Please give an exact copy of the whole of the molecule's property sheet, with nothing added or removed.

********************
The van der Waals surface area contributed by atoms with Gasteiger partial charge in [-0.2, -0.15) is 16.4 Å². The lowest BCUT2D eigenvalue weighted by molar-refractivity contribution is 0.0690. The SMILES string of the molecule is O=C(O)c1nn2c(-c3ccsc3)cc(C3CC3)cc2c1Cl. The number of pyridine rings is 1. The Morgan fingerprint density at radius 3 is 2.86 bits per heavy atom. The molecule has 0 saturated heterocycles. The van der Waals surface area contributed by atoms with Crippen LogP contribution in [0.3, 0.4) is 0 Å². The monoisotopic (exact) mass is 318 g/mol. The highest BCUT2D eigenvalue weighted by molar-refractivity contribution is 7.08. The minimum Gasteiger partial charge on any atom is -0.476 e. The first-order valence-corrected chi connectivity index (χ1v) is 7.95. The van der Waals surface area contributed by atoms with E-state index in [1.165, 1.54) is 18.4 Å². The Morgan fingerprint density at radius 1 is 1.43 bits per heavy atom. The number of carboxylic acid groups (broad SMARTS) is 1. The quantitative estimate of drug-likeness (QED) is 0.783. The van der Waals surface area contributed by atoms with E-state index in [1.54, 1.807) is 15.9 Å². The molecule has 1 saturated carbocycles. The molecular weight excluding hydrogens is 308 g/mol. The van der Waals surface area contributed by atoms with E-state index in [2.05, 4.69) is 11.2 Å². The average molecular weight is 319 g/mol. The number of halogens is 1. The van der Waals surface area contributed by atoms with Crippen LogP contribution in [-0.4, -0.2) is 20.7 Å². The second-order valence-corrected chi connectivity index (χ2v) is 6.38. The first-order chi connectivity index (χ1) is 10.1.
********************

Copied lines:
The van der Waals surface area contributed by atoms with Gasteiger partial charge in [-0.2, -0.15) is 16.4 Å². The lowest BCUT2D eigenvalue weighted by molar-refractivity contribution is 0.0690. The SMILES string of the molecule is O=C(O)c1nn2c(-c3ccsc3)cc(C3CC3)cc2c1Cl. The number of pyridine rings is 1. The Morgan fingerprint density at radius 3 is 2.86 bits per heavy atom. The molecule has 0 saturated heterocycles. The van der Waals surface area contributed by atoms with Crippen LogP contribution in [0.3, 0.4) is 0 Å². The monoisotopic (exact) mass is 318 g/mol. The highest BCUT2D eigenvalue weighted by molar-refractivity contribution is 7.08. The minimum Gasteiger partial charge on any atom is -0.476 e. The first-order valence-corrected chi connectivity index (χ1v) is 7.95. The van der Waals surface area contributed by atoms with E-state index in [1.165, 1.54) is 18.4 Å². The Morgan fingerprint density at radius 1 is 1.43 bits per heavy atom. The number of carboxylic acid groups (broad SMARTS) is 1. The quantitative estimate of drug-likeness (QED) is 0.783. The van der Waals surface area contributed by atoms with E-state index in [1.54, 1.807) is 15.9 Å². The molecule has 1 saturated carbocycles. The molecular weight excluding hydrogens is 308 g/mol. The van der Waals surface area contributed by atoms with E-state index in [2.05, 4.69) is 11.2 Å². The average molecular weight is 319 g/mol. The number of halogens is 1. The van der Waals surface area contributed by atoms with Crippen LogP contribution in [-0.4, -0.2) is 20.7 Å². The second-order valence-corrected chi connectivity index (χ2v) is 6.38. The first-order chi connectivity index (χ1) is 10.1.